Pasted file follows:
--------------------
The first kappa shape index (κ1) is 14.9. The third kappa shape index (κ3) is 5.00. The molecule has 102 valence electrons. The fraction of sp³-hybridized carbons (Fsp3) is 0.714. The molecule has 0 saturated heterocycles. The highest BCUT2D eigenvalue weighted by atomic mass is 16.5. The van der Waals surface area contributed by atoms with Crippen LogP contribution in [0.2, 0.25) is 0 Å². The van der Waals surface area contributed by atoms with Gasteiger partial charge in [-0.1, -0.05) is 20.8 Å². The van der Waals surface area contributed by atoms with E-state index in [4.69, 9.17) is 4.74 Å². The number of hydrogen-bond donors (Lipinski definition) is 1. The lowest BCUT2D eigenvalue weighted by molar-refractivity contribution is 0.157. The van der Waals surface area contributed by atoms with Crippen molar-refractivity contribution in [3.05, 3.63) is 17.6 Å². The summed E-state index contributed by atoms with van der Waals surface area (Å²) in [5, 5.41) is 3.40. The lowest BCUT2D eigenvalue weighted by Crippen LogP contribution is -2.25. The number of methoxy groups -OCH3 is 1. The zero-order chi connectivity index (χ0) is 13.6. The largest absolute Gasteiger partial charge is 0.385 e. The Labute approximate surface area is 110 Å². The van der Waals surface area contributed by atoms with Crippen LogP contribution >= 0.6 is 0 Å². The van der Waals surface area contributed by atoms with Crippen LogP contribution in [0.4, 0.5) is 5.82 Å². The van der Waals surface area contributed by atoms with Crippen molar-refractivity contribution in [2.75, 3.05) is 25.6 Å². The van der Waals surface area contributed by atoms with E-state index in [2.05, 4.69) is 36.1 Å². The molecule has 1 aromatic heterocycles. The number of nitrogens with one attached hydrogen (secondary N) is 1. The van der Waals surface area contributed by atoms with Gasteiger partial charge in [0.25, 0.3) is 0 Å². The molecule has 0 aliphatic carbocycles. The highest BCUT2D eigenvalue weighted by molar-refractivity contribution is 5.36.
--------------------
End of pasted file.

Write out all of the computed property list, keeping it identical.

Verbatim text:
The first kappa shape index (κ1) is 14.9. The third kappa shape index (κ3) is 5.00. The molecule has 102 valence electrons. The fraction of sp³-hybridized carbons (Fsp3) is 0.714. The molecule has 0 saturated heterocycles. The highest BCUT2D eigenvalue weighted by atomic mass is 16.5. The van der Waals surface area contributed by atoms with Crippen LogP contribution in [0.2, 0.25) is 0 Å². The van der Waals surface area contributed by atoms with Gasteiger partial charge in [-0.1, -0.05) is 20.8 Å². The van der Waals surface area contributed by atoms with E-state index in [4.69, 9.17) is 4.74 Å². The number of hydrogen-bond donors (Lipinski definition) is 1. The lowest BCUT2D eigenvalue weighted by molar-refractivity contribution is 0.157. The van der Waals surface area contributed by atoms with Crippen molar-refractivity contribution in [3.05, 3.63) is 17.6 Å². The summed E-state index contributed by atoms with van der Waals surface area (Å²) in [5, 5.41) is 3.40. The lowest BCUT2D eigenvalue weighted by Crippen LogP contribution is -2.25. The number of methoxy groups -OCH3 is 1. The zero-order chi connectivity index (χ0) is 13.6. The largest absolute Gasteiger partial charge is 0.385 e. The Labute approximate surface area is 110 Å². The van der Waals surface area contributed by atoms with Crippen LogP contribution >= 0.6 is 0 Å². The van der Waals surface area contributed by atoms with Crippen LogP contribution in [0.4, 0.5) is 5.82 Å². The van der Waals surface area contributed by atoms with Crippen molar-refractivity contribution in [2.75, 3.05) is 25.6 Å². The van der Waals surface area contributed by atoms with E-state index in [2.05, 4.69) is 36.1 Å². The molecule has 1 aromatic heterocycles. The number of nitrogens with one attached hydrogen (secondary N) is 1. The van der Waals surface area contributed by atoms with Gasteiger partial charge in [0.25, 0.3) is 0 Å². The molecule has 0 aliphatic carbocycles. The highest BCUT2D eigenvalue weighted by molar-refractivity contribution is 5.36.